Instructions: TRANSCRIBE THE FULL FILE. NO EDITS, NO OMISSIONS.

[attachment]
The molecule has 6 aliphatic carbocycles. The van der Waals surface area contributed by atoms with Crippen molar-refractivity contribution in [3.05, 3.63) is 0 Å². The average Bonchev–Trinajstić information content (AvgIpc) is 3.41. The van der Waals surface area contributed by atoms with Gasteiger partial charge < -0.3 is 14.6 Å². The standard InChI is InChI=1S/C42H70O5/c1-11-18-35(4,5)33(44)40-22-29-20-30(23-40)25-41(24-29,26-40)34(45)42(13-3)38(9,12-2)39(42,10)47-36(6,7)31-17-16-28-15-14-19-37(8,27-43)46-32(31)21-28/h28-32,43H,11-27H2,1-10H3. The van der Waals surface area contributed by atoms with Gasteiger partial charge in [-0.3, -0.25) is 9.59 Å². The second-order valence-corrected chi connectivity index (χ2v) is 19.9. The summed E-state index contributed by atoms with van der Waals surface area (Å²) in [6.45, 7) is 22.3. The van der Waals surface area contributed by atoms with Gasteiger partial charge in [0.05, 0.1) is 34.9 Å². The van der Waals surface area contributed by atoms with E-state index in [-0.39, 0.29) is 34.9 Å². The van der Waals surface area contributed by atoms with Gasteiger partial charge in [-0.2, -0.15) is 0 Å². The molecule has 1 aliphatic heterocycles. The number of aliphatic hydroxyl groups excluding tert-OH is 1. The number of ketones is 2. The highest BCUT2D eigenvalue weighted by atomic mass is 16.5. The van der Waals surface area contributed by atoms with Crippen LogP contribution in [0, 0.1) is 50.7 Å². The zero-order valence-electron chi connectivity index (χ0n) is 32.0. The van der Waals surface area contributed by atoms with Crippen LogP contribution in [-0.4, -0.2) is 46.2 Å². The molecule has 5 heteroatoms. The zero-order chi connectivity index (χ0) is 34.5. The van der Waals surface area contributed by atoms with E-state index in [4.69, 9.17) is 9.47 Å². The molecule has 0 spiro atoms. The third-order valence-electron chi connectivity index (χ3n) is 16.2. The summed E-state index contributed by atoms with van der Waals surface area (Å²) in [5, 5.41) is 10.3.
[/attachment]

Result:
The molecule has 6 aliphatic carbocycles. The van der Waals surface area contributed by atoms with Crippen molar-refractivity contribution in [3.05, 3.63) is 0 Å². The average Bonchev–Trinajstić information content (AvgIpc) is 3.41. The van der Waals surface area contributed by atoms with Gasteiger partial charge < -0.3 is 14.6 Å². The standard InChI is InChI=1S/C42H70O5/c1-11-18-35(4,5)33(44)40-22-29-20-30(23-40)25-41(24-29,26-40)34(45)42(13-3)38(9,12-2)39(42,10)47-36(6,7)31-17-16-28-15-14-19-37(8,27-43)46-32(31)21-28/h28-32,43H,11-27H2,1-10H3. The van der Waals surface area contributed by atoms with Gasteiger partial charge in [-0.3, -0.25) is 9.59 Å². The second-order valence-corrected chi connectivity index (χ2v) is 19.9. The summed E-state index contributed by atoms with van der Waals surface area (Å²) in [6.45, 7) is 22.3. The van der Waals surface area contributed by atoms with Gasteiger partial charge in [0.05, 0.1) is 34.9 Å². The van der Waals surface area contributed by atoms with E-state index in [-0.39, 0.29) is 34.9 Å². The van der Waals surface area contributed by atoms with Gasteiger partial charge in [-0.2, -0.15) is 0 Å². The molecule has 1 aliphatic heterocycles. The number of aliphatic hydroxyl groups excluding tert-OH is 1. The number of ketones is 2. The highest BCUT2D eigenvalue weighted by atomic mass is 16.5. The van der Waals surface area contributed by atoms with Crippen LogP contribution in [0, 0.1) is 50.7 Å². The zero-order valence-electron chi connectivity index (χ0n) is 32.0. The van der Waals surface area contributed by atoms with Crippen LogP contribution in [-0.4, -0.2) is 46.2 Å². The molecule has 5 heteroatoms. The zero-order chi connectivity index (χ0) is 34.5. The van der Waals surface area contributed by atoms with E-state index in [4.69, 9.17) is 9.47 Å². The molecule has 0 spiro atoms. The third-order valence-electron chi connectivity index (χ3n) is 16.2. The summed E-state index contributed by atoms with van der Waals surface area (Å²) in [5, 5.41) is 10.3.